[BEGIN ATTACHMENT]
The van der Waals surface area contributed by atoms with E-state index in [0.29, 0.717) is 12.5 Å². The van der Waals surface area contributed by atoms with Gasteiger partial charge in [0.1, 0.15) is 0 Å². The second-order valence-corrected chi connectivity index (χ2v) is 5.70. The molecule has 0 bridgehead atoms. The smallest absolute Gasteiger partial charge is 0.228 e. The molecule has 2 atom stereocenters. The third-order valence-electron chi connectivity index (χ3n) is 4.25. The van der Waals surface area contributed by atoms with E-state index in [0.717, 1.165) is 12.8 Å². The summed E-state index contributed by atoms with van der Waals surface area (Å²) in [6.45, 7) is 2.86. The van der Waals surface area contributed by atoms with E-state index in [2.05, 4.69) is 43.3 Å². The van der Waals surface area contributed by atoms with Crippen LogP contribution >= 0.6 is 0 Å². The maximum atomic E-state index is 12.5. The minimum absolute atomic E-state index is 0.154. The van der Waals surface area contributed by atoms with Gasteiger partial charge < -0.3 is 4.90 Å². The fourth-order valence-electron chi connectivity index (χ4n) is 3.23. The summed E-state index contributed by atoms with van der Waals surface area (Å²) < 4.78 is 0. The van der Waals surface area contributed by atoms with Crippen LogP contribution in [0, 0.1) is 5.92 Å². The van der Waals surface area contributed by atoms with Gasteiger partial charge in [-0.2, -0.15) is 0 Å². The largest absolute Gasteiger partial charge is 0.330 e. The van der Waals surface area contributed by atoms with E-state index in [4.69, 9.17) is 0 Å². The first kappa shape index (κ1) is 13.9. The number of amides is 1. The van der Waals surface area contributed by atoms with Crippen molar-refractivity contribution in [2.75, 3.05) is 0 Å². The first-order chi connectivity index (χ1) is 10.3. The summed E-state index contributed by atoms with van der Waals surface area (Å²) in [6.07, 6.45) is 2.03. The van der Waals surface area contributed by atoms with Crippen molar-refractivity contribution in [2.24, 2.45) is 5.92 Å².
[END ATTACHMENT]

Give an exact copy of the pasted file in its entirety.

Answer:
The van der Waals surface area contributed by atoms with E-state index in [0.29, 0.717) is 12.5 Å². The van der Waals surface area contributed by atoms with Gasteiger partial charge in [0.1, 0.15) is 0 Å². The second-order valence-corrected chi connectivity index (χ2v) is 5.70. The molecule has 0 bridgehead atoms. The smallest absolute Gasteiger partial charge is 0.228 e. The molecule has 2 atom stereocenters. The third-order valence-electron chi connectivity index (χ3n) is 4.25. The van der Waals surface area contributed by atoms with E-state index in [0.717, 1.165) is 12.8 Å². The summed E-state index contributed by atoms with van der Waals surface area (Å²) in [6.45, 7) is 2.86. The van der Waals surface area contributed by atoms with E-state index in [2.05, 4.69) is 43.3 Å². The van der Waals surface area contributed by atoms with Crippen LogP contribution >= 0.6 is 0 Å². The maximum atomic E-state index is 12.5. The minimum absolute atomic E-state index is 0.154. The van der Waals surface area contributed by atoms with Gasteiger partial charge < -0.3 is 4.90 Å². The fourth-order valence-electron chi connectivity index (χ4n) is 3.23. The summed E-state index contributed by atoms with van der Waals surface area (Å²) < 4.78 is 0. The van der Waals surface area contributed by atoms with Crippen LogP contribution in [0, 0.1) is 5.92 Å². The van der Waals surface area contributed by atoms with Gasteiger partial charge in [-0.2, -0.15) is 0 Å². The largest absolute Gasteiger partial charge is 0.330 e. The van der Waals surface area contributed by atoms with E-state index in [4.69, 9.17) is 0 Å². The first kappa shape index (κ1) is 13.9. The number of amides is 1. The van der Waals surface area contributed by atoms with Crippen molar-refractivity contribution in [2.75, 3.05) is 0 Å². The first-order chi connectivity index (χ1) is 10.3. The summed E-state index contributed by atoms with van der Waals surface area (Å²) in [6.07, 6.45) is 2.03. The van der Waals surface area contributed by atoms with Crippen molar-refractivity contribution in [2.24, 2.45) is 5.92 Å².